The best BiH tennis player Mirza Bašić will play in the second round of Wimbledon qualifications after Taiwanese player Yang Tsung-hua forfeited the match, reports sportsport.baIn the second round of qualifications, Bašić will most likely play against the eight holder of the tournament Tim Smyczek from the USA, who defeated Adriano Menendez-Maceira from Spain in the first round.Bašić was born in 1991 and he’s the member of BiH Davis team and he’s currently the best ranked BiH tennis player (217th player of the World).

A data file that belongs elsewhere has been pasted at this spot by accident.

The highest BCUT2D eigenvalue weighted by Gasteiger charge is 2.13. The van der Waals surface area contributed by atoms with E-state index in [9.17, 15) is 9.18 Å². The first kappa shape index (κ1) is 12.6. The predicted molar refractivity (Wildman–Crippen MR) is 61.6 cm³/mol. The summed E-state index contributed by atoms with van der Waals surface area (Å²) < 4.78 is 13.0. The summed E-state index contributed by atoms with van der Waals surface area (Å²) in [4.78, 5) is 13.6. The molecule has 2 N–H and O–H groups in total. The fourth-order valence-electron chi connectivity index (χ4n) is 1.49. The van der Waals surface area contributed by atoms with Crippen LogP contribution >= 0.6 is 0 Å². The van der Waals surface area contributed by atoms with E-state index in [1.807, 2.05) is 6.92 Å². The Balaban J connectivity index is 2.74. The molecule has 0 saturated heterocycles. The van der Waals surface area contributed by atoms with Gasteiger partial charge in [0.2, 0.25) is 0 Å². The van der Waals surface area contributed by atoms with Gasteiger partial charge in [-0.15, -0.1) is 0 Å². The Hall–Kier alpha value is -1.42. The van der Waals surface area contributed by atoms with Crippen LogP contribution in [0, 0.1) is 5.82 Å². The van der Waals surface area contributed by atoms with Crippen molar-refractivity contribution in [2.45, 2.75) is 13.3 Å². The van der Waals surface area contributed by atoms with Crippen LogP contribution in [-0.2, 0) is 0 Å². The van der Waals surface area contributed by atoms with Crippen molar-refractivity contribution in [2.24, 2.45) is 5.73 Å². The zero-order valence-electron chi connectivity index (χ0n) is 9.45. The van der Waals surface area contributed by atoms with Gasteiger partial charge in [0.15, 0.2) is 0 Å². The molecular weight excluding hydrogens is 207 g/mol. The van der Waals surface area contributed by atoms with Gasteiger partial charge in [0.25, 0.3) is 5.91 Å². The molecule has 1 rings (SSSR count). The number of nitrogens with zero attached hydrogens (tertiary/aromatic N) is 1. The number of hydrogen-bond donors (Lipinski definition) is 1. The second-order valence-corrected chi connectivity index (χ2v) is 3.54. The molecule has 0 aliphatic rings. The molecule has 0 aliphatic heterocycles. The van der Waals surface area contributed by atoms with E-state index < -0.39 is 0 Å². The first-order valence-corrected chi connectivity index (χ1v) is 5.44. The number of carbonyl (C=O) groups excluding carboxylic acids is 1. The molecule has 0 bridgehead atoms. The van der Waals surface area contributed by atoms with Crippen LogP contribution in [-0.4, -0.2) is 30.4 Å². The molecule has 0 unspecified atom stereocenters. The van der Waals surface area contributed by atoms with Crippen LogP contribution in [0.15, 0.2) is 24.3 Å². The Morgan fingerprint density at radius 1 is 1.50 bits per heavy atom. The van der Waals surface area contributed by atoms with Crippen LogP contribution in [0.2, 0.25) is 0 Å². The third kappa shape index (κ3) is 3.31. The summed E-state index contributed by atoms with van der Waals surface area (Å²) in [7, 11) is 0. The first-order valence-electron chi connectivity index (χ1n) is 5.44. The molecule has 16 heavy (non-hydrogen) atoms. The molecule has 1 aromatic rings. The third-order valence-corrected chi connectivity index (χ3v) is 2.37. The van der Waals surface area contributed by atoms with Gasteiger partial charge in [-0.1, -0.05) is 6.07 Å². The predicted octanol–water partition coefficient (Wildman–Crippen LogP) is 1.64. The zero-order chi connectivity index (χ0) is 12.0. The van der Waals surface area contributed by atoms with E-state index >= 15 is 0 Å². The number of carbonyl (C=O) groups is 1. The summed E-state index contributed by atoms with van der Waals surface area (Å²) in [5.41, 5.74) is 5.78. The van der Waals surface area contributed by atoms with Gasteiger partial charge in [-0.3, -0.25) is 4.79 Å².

The more things change in the world because of the coronavirus pandemic, the more the NCAA stays the same — or at least it seemed that way for a while Tuesday.Clemson quarterback Trevor Lawrence and his girlfriend, Marissa Mowry, a soccer player at Anderson (S.C.) University, had set out to help those who are being affected by the coronavirus (COVID-19) pandemic. The couple raised $2,670 through a GoFundMe campaign that was stopped shortly after it began Monday. After The State published its article — and after many people on Twitter responded angrily to the news — the NCAA told Clemson that Lawrence and Mowry’s fundraiser can continue and announced that it will allow universities discretion in these instances.The NCAA, in an earlier statement that attempted to clarify what happened, praised Lawrence.The NCAA did not ask Clemson student-athlete Trevor Lawrence to take down his fundraiser for COVID-19 patients and their families. https://t.co/5oaG75LNQC pic.twitter.com/fUaux6SXdi— Inside the NCAA (@InsidetheNCAA) March 24, 2020Lawrence and Mowry wanted to help people during the coronavirus crisis. Clemson assumed the NCAA would disapprove. After some initial confusion, it appears the couple’s efforts can continue. Mowry said on her Instagram that she and Lawrence were forced to shut it down because of NCAA rules. Lawrence said in the video that the money raised will go to Meals on Wheels and No Kid Hungry.MORE: Ole Miss asks donors to add university to willsAccording to the NCAA website, “Division I student-athletes may not promote or endorse a commercial product or service, even if they are not paid to participate in the activity.”The State (Columbia, S.C.) reported Tuesday that Clemson told Lawrence and Mowry they weren’t allowed to have the GoFundMe account because of NCAA rules restricting the use of student-athletes’ names, images and likenesses. The Athletic likewise reported that the university’s compliance office acted to keep Lawrence from being in violation of NCAA rules.The NCAA does allow exceptions to the rule, however. According to its website, they include “charitable, educational or nonprofit promotions; media activities; national governing body promotions; and camp and congratulatory advertisements.”